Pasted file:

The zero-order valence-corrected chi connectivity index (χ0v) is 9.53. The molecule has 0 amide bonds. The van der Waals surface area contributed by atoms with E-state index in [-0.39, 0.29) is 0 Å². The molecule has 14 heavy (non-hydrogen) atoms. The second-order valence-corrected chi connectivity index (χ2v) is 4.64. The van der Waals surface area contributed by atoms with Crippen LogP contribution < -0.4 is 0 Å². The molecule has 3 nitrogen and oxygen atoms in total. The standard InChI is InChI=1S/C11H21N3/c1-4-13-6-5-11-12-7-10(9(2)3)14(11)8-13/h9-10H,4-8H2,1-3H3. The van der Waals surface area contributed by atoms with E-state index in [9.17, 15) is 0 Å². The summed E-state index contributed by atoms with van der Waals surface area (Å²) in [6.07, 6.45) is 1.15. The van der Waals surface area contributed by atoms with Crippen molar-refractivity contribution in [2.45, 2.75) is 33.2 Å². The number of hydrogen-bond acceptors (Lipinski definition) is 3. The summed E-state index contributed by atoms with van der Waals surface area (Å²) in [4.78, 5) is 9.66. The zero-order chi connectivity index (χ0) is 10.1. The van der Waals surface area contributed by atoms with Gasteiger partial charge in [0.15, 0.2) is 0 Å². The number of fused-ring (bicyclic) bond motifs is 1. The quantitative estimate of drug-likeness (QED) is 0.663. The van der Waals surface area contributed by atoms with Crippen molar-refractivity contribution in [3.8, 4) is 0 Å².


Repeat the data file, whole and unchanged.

The zero-order valence-corrected chi connectivity index (χ0v) is 9.53. The molecule has 0 amide bonds. The van der Waals surface area contributed by atoms with E-state index in [-0.39, 0.29) is 0 Å². The molecule has 14 heavy (non-hydrogen) atoms. The second-order valence-corrected chi connectivity index (χ2v) is 4.64. The van der Waals surface area contributed by atoms with Crippen LogP contribution < -0.4 is 0 Å². The molecule has 3 nitrogen and oxygen atoms in total. The standard InChI is InChI=1S/C11H21N3/c1-4-13-6-5-11-12-7-10(9(2)3)14(11)8-13/h9-10H,4-8H2,1-3H3. The van der Waals surface area contributed by atoms with E-state index in [9.17, 15) is 0 Å². The summed E-state index contributed by atoms with van der Waals surface area (Å²) in [6.07, 6.45) is 1.15. The van der Waals surface area contributed by atoms with Crippen molar-refractivity contribution in [2.45, 2.75) is 33.2 Å². The number of hydrogen-bond acceptors (Lipinski definition) is 3. The summed E-state index contributed by atoms with van der Waals surface area (Å²) in [4.78, 5) is 9.66. The zero-order chi connectivity index (χ0) is 10.1. The van der Waals surface area contributed by atoms with Gasteiger partial charge in [0.15, 0.2) is 0 Å². The number of fused-ring (bicyclic) bond motifs is 1. The quantitative estimate of drug-likeness (QED) is 0.663. The van der Waals surface area contributed by atoms with Crippen molar-refractivity contribution in [3.8, 4) is 0 Å².